In an effort to make health coverage more affordable and accessible, the Affordable Care Act (ACA) implemented parameters to the premium rating methodologies used by insurers in the individual and small group markets. Insurers in these markets can vary premium based on age so long as the insurers adhere to the proper age band rating procedure. This procedure has remained unchanged since 2014, but pursuant to a rule issued by the Department of Health and Human Services (HHS), the rating methodology will change come 2018.
In California yesterday, Governor Brown signed into law two bills, SB 63 and AB 168, that will significantly impact California employers come January 1, 2018:
Conversion is an important feature in employer-sponsored life insurance plans that can allow an employee to maintain coverage after experiencing a loss of eligibility by converting group coverage to an individual policy. Critically, though, the responsibility to adequately inform the employee about the conversion option falls upon the employer rather than the insurer. This duty is underscored in a recent decision by a U.S. District Court, Erwood v. Life Insurance Company of North America (Erwood).
Domestic partner coverage under a group health plan can be a complex issue for employers, particularly in light of the U.S. Supreme Court's 2015 ruling that legalized same-sex marriage nationwide (Obergefell v. Hodges). California law continues to require domestic partner coverage of some employer-sponsored plans, while others are faced with the decision. But important considerations exist for all employers with respect to domestic partner coverage.
On Monday, May 16, the U.S. Equal Employment Opportunity Commission (EEOC) issued two final rules related to employer wellness programs.
The two rules explain how the Americans with Disabilities Act (ADA) and the Genetic Information Nondiscrimination Act (GINA) apply to employer-sponsored wellness programs that collect health information from employees and spouses. These rules take effect in January 2017 and address important issues related to program incentives, design, and confidentiality.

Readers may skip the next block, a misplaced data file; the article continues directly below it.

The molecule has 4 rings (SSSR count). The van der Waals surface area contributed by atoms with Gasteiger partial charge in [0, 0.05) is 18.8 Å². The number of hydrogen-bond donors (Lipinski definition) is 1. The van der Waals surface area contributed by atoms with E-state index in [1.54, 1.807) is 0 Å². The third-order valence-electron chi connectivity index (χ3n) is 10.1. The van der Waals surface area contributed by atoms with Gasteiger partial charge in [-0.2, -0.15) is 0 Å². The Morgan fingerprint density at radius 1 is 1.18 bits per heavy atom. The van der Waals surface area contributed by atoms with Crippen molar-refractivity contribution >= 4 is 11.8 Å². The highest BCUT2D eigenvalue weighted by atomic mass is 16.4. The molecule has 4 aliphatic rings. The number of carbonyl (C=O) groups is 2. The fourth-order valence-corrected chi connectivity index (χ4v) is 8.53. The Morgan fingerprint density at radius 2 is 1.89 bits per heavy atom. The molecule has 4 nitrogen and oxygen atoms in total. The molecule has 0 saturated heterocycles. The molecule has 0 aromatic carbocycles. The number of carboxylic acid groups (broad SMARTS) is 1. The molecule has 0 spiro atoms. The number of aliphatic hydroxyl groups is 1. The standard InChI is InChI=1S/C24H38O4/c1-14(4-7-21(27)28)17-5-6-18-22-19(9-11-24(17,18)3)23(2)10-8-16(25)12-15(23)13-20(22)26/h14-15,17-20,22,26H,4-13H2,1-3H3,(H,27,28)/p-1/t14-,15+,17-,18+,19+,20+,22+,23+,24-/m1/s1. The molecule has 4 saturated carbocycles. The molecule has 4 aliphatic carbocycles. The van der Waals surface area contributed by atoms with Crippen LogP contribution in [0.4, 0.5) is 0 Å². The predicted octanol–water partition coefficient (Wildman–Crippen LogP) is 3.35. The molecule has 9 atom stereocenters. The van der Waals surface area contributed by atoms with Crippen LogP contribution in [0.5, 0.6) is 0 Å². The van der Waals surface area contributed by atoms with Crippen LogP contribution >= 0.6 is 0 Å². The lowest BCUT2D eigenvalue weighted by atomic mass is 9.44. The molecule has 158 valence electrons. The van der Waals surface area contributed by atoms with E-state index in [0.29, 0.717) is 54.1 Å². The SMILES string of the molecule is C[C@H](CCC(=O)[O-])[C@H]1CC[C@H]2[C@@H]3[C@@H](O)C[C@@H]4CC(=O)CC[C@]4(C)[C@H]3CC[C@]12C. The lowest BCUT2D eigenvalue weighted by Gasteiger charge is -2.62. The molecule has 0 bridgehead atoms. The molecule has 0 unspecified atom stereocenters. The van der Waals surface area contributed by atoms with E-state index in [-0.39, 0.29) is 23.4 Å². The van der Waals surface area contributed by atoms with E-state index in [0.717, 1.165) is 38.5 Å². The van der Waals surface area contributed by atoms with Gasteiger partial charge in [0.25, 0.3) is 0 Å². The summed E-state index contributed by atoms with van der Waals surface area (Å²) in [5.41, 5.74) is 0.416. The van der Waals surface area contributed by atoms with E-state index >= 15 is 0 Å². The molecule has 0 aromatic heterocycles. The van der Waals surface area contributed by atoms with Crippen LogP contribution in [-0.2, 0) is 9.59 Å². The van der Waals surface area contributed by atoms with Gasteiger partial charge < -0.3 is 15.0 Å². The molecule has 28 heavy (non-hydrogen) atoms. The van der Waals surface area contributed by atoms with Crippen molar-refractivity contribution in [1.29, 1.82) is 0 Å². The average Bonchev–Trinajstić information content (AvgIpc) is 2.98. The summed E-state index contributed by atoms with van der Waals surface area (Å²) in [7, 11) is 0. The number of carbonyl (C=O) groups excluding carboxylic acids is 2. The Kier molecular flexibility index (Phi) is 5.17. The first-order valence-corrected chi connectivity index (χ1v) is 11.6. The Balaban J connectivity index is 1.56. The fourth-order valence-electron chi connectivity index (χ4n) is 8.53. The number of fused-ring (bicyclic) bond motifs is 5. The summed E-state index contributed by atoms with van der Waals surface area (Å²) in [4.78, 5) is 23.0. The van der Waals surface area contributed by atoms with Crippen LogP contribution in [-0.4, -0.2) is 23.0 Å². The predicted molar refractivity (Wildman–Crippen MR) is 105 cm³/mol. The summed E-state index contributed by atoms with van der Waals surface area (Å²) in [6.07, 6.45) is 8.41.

What is the difference between fully funded, self-funded and partially funded?
Employers provide health insurance benefits to their employees and families because they want to be competitive with other employers, retain their workforce; and maybe, as a result of the employer mandate portion of the Affordable Care Act, are required to offer health insurance to avoid penalties.
The Employee Retirement Income Security Act of 1974 (ERISA) is federal law that regulates employer-sponsored health and welfare plans of all sizes – both fully-insured and self-funded. To ensure group health plan compliance, federal agencies such as the Department of Labor and the IRS are tasked with enforcing ERISA and its related laws, including HIPAA, COBRA, and now the ACA. Despite the complexity of these laws, employers can take steps to prevent the costly consequences of noncompliance. An ERISA gap assessment can serve as the first line of defense by identifying areas of weakness and addressing vulnerabilities.
The expansion of the definition of a small group plan from 50 employees to 100 employees is a transition that we’ve all been tackling. Most impacted are employers in the 50-99 employee range who currently participate in the large group market but face a potential squeeze into the small group market – and small group rates – come 2016. Fortunately, we now have a bit more clarity on how employer size will be determined in California for purposes of small group market eligibility.